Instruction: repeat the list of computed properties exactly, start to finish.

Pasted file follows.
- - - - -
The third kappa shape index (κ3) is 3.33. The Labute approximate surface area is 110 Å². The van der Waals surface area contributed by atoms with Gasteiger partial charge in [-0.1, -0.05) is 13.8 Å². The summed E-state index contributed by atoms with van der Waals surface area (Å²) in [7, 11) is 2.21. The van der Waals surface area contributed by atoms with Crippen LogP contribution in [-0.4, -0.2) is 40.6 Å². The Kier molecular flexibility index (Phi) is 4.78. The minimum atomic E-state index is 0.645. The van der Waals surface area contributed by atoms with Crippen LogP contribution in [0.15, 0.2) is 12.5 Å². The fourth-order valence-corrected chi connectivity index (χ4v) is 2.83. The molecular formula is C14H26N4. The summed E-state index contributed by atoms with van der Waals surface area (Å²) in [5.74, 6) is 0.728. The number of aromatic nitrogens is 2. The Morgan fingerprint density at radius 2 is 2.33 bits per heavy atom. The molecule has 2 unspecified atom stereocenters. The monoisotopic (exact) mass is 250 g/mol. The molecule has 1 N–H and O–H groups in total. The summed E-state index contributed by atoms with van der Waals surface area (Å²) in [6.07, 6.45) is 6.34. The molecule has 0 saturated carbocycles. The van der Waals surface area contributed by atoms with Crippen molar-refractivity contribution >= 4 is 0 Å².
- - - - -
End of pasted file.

The third kappa shape index (κ3) is 3.33. The Labute approximate surface area is 110 Å². The van der Waals surface area contributed by atoms with Gasteiger partial charge in [-0.1, -0.05) is 13.8 Å². The summed E-state index contributed by atoms with van der Waals surface area (Å²) in [7, 11) is 2.21. The van der Waals surface area contributed by atoms with Crippen LogP contribution in [-0.4, -0.2) is 40.6 Å². The Kier molecular flexibility index (Phi) is 4.78. The minimum atomic E-state index is 0.645. The van der Waals surface area contributed by atoms with Crippen LogP contribution in [0.15, 0.2) is 12.5 Å². The fourth-order valence-corrected chi connectivity index (χ4v) is 2.83. The molecular formula is C14H26N4. The summed E-state index contributed by atoms with van der Waals surface area (Å²) in [5.74, 6) is 0.728. The number of aromatic nitrogens is 2. The Morgan fingerprint density at radius 2 is 2.33 bits per heavy atom. The molecule has 2 unspecified atom stereocenters. The monoisotopic (exact) mass is 250 g/mol. The molecule has 1 N–H and O–H groups in total. The summed E-state index contributed by atoms with van der Waals surface area (Å²) in [6.07, 6.45) is 6.34. The molecule has 0 saturated carbocycles. The van der Waals surface area contributed by atoms with Crippen molar-refractivity contribution >= 4 is 0 Å².